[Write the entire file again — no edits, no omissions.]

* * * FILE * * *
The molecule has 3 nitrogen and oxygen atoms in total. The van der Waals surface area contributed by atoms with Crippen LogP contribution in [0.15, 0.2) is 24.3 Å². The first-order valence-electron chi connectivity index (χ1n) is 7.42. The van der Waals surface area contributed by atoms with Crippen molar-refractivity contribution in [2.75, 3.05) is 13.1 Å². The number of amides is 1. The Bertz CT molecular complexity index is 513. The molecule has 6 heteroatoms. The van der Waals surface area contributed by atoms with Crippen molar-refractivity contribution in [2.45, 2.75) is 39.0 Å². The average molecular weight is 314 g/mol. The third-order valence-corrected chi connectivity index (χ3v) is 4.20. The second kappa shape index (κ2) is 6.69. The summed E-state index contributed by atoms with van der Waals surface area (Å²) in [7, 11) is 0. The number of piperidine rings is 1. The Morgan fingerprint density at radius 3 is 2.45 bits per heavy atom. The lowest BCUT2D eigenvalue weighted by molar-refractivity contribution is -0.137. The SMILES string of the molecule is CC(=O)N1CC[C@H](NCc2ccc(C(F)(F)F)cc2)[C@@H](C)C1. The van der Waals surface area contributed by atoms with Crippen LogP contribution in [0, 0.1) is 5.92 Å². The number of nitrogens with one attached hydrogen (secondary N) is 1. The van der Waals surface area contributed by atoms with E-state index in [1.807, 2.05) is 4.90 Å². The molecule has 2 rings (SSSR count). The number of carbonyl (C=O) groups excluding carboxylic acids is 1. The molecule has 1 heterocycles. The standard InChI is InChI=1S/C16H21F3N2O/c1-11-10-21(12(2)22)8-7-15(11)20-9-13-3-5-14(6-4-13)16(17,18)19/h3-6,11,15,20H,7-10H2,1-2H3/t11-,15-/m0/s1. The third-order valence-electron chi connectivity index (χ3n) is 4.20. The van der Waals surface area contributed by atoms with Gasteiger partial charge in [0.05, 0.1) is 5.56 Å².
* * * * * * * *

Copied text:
The molecule has 3 nitrogen and oxygen atoms in total. The van der Waals surface area contributed by atoms with Crippen LogP contribution in [0.15, 0.2) is 24.3 Å². The first-order valence-electron chi connectivity index (χ1n) is 7.42. The van der Waals surface area contributed by atoms with Crippen molar-refractivity contribution in [2.75, 3.05) is 13.1 Å². The number of amides is 1. The Bertz CT molecular complexity index is 513. The molecule has 6 heteroatoms. The van der Waals surface area contributed by atoms with Crippen molar-refractivity contribution in [2.45, 2.75) is 39.0 Å². The average molecular weight is 314 g/mol. The third-order valence-corrected chi connectivity index (χ3v) is 4.20. The second kappa shape index (κ2) is 6.69. The summed E-state index contributed by atoms with van der Waals surface area (Å²) in [7, 11) is 0. The number of piperidine rings is 1. The Morgan fingerprint density at radius 3 is 2.45 bits per heavy atom. The lowest BCUT2D eigenvalue weighted by molar-refractivity contribution is -0.137. The SMILES string of the molecule is CC(=O)N1CC[C@H](NCc2ccc(C(F)(F)F)cc2)[C@@H](C)C1. The van der Waals surface area contributed by atoms with Crippen LogP contribution in [0, 0.1) is 5.92 Å². The number of nitrogens with one attached hydrogen (secondary N) is 1. The van der Waals surface area contributed by atoms with E-state index in [1.807, 2.05) is 4.90 Å². The molecule has 2 rings (SSSR count). The number of carbonyl (C=O) groups excluding carboxylic acids is 1. The molecule has 1 heterocycles. The standard InChI is InChI=1S/C16H21F3N2O/c1-11-10-21(12(2)22)8-7-15(11)20-9-13-3-5-14(6-4-13)16(17,18)19/h3-6,11,15,20H,7-10H2,1-2H3/t11-,15-/m0/s1. The third-order valence-electron chi connectivity index (χ3n) is 4.20. The van der Waals surface area contributed by atoms with Gasteiger partial charge in [0.05, 0.1) is 5.56 Å².